“It is deeply troubling that the Mayor and TfL made such a seriously misleading statement in a formal advertisement that encouraged responses to the public consultation on the Mayor’s flagship policy to tackle air pollution.  The advertisement was wrong: on three regulated pollutants (CO2, PM10 and PM2.5); and for relying on exhaust not total emissions.

“ULEZ consultation documents showed that vehicle exhaust emissions of nitrogen dioxide (NO2) and oxides of nitrogen (NOx) would be reduced by half in the central congestion charging zone (CCZ).  However, carbon dioxide (CO2) and total particulate matter (PM10 and PM2.5) vehicle emissions would be reduced by just 15%, 9% and 21% in the CCZ respectively.  NO2, PM10 and PM2.5 concentrations would be reduced by just 13%, 0.8% and 1.1% within central London and 4.4%, 0.2% and 0.2% London-wide respectively.  Even these reductions assume action on taxis and private hire vehicles since omitted.  This falls far short of the claim that introducing the zone in 2020 will encourage the use of newer, cleaner vehicles to reduce vehicle pollution by half.

“Most of all, this investigation confirms again that the Mayor’s so-called ULEZ is too small, too weak and too late.  Instead we need to ban diesel vehicles from the most polluted places by 2020, as we banned coal burning so successfully 60 years ago, with an intermediate step by early 2018.

“In coincidental developments CAL has discovered through Freedom of information requests:

  • TfL is currently in the process of investigating whether the change in average concentrations at Marylebone Road is a significantly different trend to other locations or to the London average; and
  • the Greater London Authority (GLA) told the City of London in its response to the consultation on its draft Air Quality Strategy ‘The GLA will need to be consulted on the proposed location of this [PM5] monitor before installation plans are finalised’.

“CAL is urging therefore the London Assembly’s Environment Committee to investigate the Mayor’s governance arrangements in relation to air quality after the ASA’s important ruling and other developments.”

ENDS

For the avoidance of doubt, there is no suggestion that the Evening Standard did anything wrong when it published the advertisement.

Notes

1.  CAL’s complaint letters

CAL original complaint dated 24 November 2014 and further evidence dated 8 February 2015 are attached.

2.  Committee of Advertising Practice’s (CAP’s) Code

The ASA investigated CAL’s complaint against the rules of the Committee of Advertising Practice’s (CAP’s) ‘UK Code of Non-broadcast Advertising, Sales Promotion and Direct Marketing (Edition 12)’ (the Code).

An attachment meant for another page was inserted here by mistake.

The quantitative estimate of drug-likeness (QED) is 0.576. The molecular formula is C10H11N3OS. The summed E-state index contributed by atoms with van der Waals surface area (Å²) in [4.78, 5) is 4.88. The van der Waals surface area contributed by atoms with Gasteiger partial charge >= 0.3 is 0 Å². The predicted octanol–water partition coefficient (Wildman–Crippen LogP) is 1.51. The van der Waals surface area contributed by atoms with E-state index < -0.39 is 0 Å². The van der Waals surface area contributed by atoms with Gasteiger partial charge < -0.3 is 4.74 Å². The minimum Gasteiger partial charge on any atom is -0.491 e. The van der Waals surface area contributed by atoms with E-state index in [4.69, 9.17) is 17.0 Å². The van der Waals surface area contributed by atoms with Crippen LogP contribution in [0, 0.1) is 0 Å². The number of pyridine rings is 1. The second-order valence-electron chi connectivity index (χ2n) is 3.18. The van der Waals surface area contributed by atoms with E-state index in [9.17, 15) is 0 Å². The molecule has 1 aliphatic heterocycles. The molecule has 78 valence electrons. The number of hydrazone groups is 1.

http://www.cap.org.uk/Advertising-Codes/~/media/Files/CAP/Codes%20CAP%20pdf/The%20CAP%20Code.ashx

Rules breached by this advertisement included:

Misleading advertising

3.1                         Marketing communications must not materially mislead or be likely to do so.

3.3                         Marketing communications must not mislead the consumer by omitting material information. They must not mislead by hiding material information or presenting it in an unclear, unintelligible, ambiguous or untimely manner. Material information is information that the consumer needs to make informed decisions in relation to a product. Whether the omission or presentation of material information is likely to mislead the consumer depends on the context, the medium and, if the medium of the marketing communication is constrained by time or space, the measures that the marketer takes to make that information available to the consumer by other means.

Substantiation

3.7                         Before distributing or submitting a marketing communication for publication, marketers must hold documentary evidence to prove claims that consumers are likely to regard as objective and that are capable of objective substantiation. The ASA may regard claims as misleading in the absence of adequate substantiation.

Environmental claims

11.1                       The basis of environmental claims must be clear. Unqualified claims could mislead if they omit significant information

3.  Ultra Low Emission Zone consultation documents and timeline

The ULEZ consultation ran from 27 October 2014 to 9 January 2015.

https://consultations.tfl.gov.uk/environment/ultra-low-emission-zone?cid=ultra-low-emission-zone